Justin J. Baker

Maine Medical Center, Portland, Maine, United States

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Publications (3)4.2 Total impact

  • [Show abstract] [Hide abstract]
    ABSTRACT: Studies of ipilimumab have shown improved overall survival in patients with metastatic cutaneous melanoma. As a result, use of ipilimumab in patients with Stage IV melanoma is rapidly increasing. Patients with Stage IV melanoma often require urgent operations for complications from metastases, but little is known about the safety of surgical intervention for patients receiving ipilimumab. We performed a systematic review of the literature using PubMed. Our search terms were melanoma and ipilimumab. We excluded foreign language articles, review articles, and those not addressing cutaneous melanoma. We identified 194 publications matching the search criteria. Only six of those met the inclusion criteria. In these six publications, seven patients who had undergone surgical intervention during treatment with ipilimumab were described. There were no documented surgical complications. We reviewed our institutional experience and identified an additional three patients. No postoperative complications could be attributed directly to ipilimumab. There are limited data on the safety of surgical intervention during treatment with ipilimumab. Preliminary reports suggest there is no reason to withhold or delay surgery for patients receiving ipilimumab therapy.
    The American surgeon 08/2014; 80(8). · 0.92 Impact Factor
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    ABSTRACT: Background Follow-up of patients with sentinel lymph node–positive stage III melanoma uses history, physical exam, and cross-sectional imaging. The aim of this study was to evaluate positron emission tomographic (PET)/computed tomographic (CT) scans in the detection of recurrence. Methods From 2003 to 2009, a single-institution prospective database of all cutaneous melanoma patients was used to identify sentinel lymph node–positive stage III patients with disease-free survival >1 year and 1 restaging PET/CT scan. Results Thirty-eight patients were identified, with a median follow-up period of 27.5 months. Seven (18%) developed recurrence (median time to recurrence, 25 months). Recurrences were detected as follows: 3 by patients, 1 by physician, 1 by PET/CT scan and lactate dehydrogenase, 1 by PET/CT scan, and 1 by brain magnetic resonance imaging. One hundred eight follow-up PET/CT scans were performed. Two of 38 patients had asymptomatic metastases detected by routine restaging PET/CT scan, and there were 9 scans with false-positive results. Conclusions With short follow-up, the utility of routine PET/CT scans in identifying unsuspected recurrence in patients with sentinel lymph node–positive stage III melanoma appears minimal.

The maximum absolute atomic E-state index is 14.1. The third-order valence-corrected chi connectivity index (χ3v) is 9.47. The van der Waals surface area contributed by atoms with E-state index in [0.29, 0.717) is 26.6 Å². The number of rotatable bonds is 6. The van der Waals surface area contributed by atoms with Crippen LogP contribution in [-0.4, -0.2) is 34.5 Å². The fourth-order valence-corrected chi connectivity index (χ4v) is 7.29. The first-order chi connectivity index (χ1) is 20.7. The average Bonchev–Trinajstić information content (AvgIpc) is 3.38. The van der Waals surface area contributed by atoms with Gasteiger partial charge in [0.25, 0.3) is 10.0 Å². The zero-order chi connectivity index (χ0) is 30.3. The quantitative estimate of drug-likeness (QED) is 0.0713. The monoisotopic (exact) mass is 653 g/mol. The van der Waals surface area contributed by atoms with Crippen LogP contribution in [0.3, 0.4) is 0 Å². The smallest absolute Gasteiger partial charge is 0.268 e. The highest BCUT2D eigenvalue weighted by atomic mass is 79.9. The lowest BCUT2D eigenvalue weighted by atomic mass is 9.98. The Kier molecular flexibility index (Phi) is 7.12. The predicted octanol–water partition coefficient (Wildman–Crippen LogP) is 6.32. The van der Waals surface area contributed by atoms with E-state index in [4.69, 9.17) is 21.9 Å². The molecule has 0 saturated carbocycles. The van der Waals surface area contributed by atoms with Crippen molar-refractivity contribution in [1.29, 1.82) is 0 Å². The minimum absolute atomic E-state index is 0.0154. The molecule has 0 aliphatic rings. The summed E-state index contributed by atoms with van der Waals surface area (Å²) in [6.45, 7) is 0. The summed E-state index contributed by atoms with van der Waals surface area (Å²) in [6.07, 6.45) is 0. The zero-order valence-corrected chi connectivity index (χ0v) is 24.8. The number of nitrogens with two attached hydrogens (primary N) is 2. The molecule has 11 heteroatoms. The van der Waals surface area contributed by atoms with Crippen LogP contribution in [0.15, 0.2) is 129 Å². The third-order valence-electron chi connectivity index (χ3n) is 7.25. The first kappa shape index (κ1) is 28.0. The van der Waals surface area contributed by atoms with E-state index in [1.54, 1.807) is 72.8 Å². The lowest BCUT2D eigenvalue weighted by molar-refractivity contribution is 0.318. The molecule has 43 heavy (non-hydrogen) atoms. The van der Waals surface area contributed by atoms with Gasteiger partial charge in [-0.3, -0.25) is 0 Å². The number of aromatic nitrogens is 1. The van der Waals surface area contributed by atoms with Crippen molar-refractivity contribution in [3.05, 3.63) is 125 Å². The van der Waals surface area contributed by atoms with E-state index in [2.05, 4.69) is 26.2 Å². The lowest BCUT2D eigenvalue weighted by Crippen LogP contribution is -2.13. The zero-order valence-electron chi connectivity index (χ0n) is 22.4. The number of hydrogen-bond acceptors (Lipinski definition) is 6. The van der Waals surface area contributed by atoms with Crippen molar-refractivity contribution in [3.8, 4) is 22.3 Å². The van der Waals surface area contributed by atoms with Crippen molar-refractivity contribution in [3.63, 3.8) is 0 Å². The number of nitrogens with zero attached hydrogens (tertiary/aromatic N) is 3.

American journal of surgery 04/2014; 207(4):549–554. · 2.36 Impact Factor
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    ABSTRACT: Patients with sentinel lymph node (SLN) positive melanoma have a significant recurrence risk. We sought to examine variables associated with development of early recurrence. A prospective institutional review board-approved database of cutaneous melanoma patients treated from 2003 to 2010 was used to identify SLN positive stage III patients with 1 year of follow-up. The Kaplan-Meier method, and logistic regression were used to evaluate variables associated with early recurrence. Seventy-four patients were identified. Twenty-four (32%) had an early recurrence. Five variables were highly significantly associated with early recurrence: location of head/neck, Breslow depth greater than two, ulceration, number of lymph nodes positive ≥ 2, and largest lymph node metastasis > 1 mm. Using these five variables, a numerical risk score was created from 0 to 5 to determine if an early recurrence occurred as the number of risk factors increased. The proportion of patients with early recurrence increased in linear fashion with increasing risk score (P < 0.0001). These data suggest that SLN positive stage III melanoma patients have a significant risk of early recurrence, which is associated with several defined variables and increases with the number of risk factors present. These data may be useful in stratifying patients to level of recurrence risk and adjusting follow-up schedules.
    The American surgeon 07/2012; 78(7):808-13. · 0.92 Impact Factor

Publication Stats

2 Citations
4.20 Total Impact Points


  • 2014
    • Maine Medical Center
      Portland, Maine, United States
  • 2012–2014
    • University of North Carolina at Chapel Hill
      • Department of Surgery
      North Carolina, United States